Stonehenge II in Texas Hill Country

What do Stonehenge, Easter Island, and Texas Hill Country have in common? A visit to Hill Country Arts Foundation in Ingram, Texas, solves that mystery. There you’ll find a Stonehenge and two Easter Island Moai head replicas. The structures are the work of two Hill Country residents, Al Shepperd and Doug Hill.

Stonehenge II and Moai heads

Neighbors, the two men hatched the plan to build a Stonehenge replica in 1989. Using steel frames, plaster and metal mesh, they built a scaled version (about 90 percent the height and 60 percent the width) of the famous Stonehenge circle on Shepperd’s ranch. It took them just nine months to construct the monument. A few years later they fabricated two Moai heads following a trip Shepperd made to Easter Island. For years, tourists flocked to Hunt to see the oddities.

Current location

Stonehenge II and the Moai heads found a new home in 2010 on the grounds of the Hill Country Arts Foundation in Ingram. I have to say, this location is perfect. The Moai heads flank a dirt pathway leading through a meadow to Stonehenge II. It’s a bucolic spot, with the Guadalupe River just off to the left.

Admission to the site is free, but the photographic opportunity is priceless.

Encore

I recommend you visit Stonehenge II about lunchtime. Why? Co-located on the art foundation property is a delightful little restaurant, Encore. The restaurant offers home-style lunches six days a week (closed Mondays). The restaurant has an outdoor deck that overlooks the Guadalupe River. We lunched there during our visit and were pleasantly surprised by the freshness of the cuisine and friendliness of the service. They also proffer an amazing selection of craft beers.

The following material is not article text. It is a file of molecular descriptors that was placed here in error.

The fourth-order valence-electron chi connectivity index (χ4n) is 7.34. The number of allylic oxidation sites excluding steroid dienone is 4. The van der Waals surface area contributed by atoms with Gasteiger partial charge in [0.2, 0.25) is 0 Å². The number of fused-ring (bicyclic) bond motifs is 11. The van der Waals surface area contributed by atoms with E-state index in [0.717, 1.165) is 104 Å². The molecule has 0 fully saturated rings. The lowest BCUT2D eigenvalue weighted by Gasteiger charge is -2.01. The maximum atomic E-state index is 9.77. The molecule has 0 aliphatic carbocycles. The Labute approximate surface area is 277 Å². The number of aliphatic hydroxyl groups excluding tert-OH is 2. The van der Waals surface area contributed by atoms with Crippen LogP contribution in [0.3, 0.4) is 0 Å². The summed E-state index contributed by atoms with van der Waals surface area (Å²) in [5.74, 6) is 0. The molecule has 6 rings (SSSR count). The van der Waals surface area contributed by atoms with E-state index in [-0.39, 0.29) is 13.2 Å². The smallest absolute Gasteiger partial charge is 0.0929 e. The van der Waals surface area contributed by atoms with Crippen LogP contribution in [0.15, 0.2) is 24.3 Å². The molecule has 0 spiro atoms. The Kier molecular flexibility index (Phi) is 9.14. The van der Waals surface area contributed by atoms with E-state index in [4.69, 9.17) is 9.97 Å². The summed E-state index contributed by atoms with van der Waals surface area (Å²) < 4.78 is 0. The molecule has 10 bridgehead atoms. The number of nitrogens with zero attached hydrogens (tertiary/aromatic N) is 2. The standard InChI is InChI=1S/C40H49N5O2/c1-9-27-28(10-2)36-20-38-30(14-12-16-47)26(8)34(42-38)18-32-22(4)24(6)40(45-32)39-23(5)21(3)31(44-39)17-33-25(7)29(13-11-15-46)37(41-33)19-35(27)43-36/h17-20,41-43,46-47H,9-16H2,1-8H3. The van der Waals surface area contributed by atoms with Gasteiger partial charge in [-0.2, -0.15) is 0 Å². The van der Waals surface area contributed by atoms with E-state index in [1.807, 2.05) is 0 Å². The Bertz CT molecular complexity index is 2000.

Blue Topaz

If you’re in the market for unique, fine jewelry, you’ll find it in Ingram. Just down the road from Stonehenge II is Gems of Hill Country. The jeweler Diane Eames and her partner Brad Hodges offer lone star cut (that’s the cut with the embedded five-pointed Texas star), blue topaz jewelry. Blue topaz is the official state gem of Texas and found only in the Mason area. The stone is usually clear, but you can also find blue variations. The more intense the blue, the more valuable the stone. Eames is a true artist. The stones she cuts are breathtakingly beautiful. Prices begin in the $200 range and go up from there.

When you go

Stonehenge II (120 Point Theatre Road South, Ingram) is in a field. As such, it’s accessible seven days a week. Encore (122 Point Theatre Road South, Ingram) is open for lunch 11 am to 2 pm Tuesdays through Sundays. And Gems of the Hill Country (200 Highway 39, Ingram) is open by appointment (phone (830)-367-3368).

 

Roses and Tigers inTyler

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This weekend, Tyler celebrates its 83rd Rose Festival with a parade, rose show, arts and crafts fair, and guided rose garden tours. If you visit Tyler, be sure to stop by the Tiger Creek Wildlife Refuge and support this nonprofit that provides a home to rescued big cats.

Tyler and roses

Nicknamed the Rose Capital, Tyler’s agricultural industry shifted from growing peaches to roses in the 1920s. By World War II, Tyler grew over half of the rosebushes sold in the United States. Tyler’s market share has decreased to about 15 percent, however, roses remain a major, area industry. Each October, Tyler celebrates its rose history with the Texas Rose Festival. The Tyler Rose Museum, open year round, tells the region’s story with rose festival memorabilia, video, and a computerized catalog of 250 rose varieties.